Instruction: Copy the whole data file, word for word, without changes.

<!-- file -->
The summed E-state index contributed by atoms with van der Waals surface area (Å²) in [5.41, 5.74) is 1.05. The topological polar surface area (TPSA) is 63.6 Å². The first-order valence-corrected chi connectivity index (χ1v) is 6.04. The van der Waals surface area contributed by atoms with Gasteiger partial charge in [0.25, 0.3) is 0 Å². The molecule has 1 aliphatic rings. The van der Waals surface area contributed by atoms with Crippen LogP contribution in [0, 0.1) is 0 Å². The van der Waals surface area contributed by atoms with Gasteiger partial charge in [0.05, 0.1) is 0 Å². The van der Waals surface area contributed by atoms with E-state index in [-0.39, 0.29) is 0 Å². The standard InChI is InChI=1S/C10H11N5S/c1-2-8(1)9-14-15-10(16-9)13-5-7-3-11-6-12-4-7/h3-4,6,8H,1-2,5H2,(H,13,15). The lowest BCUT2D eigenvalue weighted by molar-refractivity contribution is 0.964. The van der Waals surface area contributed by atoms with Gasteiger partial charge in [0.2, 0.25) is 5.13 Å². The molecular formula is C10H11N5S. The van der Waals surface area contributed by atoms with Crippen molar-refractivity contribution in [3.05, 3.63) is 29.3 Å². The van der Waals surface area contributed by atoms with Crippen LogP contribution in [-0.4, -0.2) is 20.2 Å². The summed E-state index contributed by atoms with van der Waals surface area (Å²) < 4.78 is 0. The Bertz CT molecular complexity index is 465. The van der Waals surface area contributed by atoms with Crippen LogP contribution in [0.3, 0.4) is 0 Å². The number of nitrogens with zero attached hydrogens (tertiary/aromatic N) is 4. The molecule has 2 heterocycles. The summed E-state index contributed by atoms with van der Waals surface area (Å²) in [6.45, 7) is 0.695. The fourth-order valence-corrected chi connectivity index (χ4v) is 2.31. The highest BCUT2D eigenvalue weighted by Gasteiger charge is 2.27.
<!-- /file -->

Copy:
The summed E-state index contributed by atoms with van der Waals surface area (Å²) in [5.41, 5.74) is 1.05. The topological polar surface area (TPSA) is 63.6 Å². The first-order valence-corrected chi connectivity index (χ1v) is 6.04. The van der Waals surface area contributed by atoms with Gasteiger partial charge in [0.25, 0.3) is 0 Å². The molecule has 1 aliphatic rings. The van der Waals surface area contributed by atoms with Crippen LogP contribution in [0, 0.1) is 0 Å². The van der Waals surface area contributed by atoms with Gasteiger partial charge in [0.05, 0.1) is 0 Å². The van der Waals surface area contributed by atoms with E-state index in [-0.39, 0.29) is 0 Å². The standard InChI is InChI=1S/C10H11N5S/c1-2-8(1)9-14-15-10(16-9)13-5-7-3-11-6-12-4-7/h3-4,6,8H,1-2,5H2,(H,13,15). The lowest BCUT2D eigenvalue weighted by molar-refractivity contribution is 0.964. The van der Waals surface area contributed by atoms with Gasteiger partial charge in [0.2, 0.25) is 5.13 Å². The molecular formula is C10H11N5S. The van der Waals surface area contributed by atoms with Crippen molar-refractivity contribution in [3.05, 3.63) is 29.3 Å². The van der Waals surface area contributed by atoms with Crippen LogP contribution in [-0.4, -0.2) is 20.2 Å². The summed E-state index contributed by atoms with van der Waals surface area (Å²) < 4.78 is 0. The Bertz CT molecular complexity index is 465. The van der Waals surface area contributed by atoms with Crippen LogP contribution in [0.3, 0.4) is 0 Å². The number of nitrogens with zero attached hydrogens (tertiary/aromatic N) is 4. The molecule has 2 heterocycles. The summed E-state index contributed by atoms with van der Waals surface area (Å²) in [6.45, 7) is 0.695. The fourth-order valence-corrected chi connectivity index (χ4v) is 2.31. The highest BCUT2D eigenvalue weighted by Gasteiger charge is 2.27.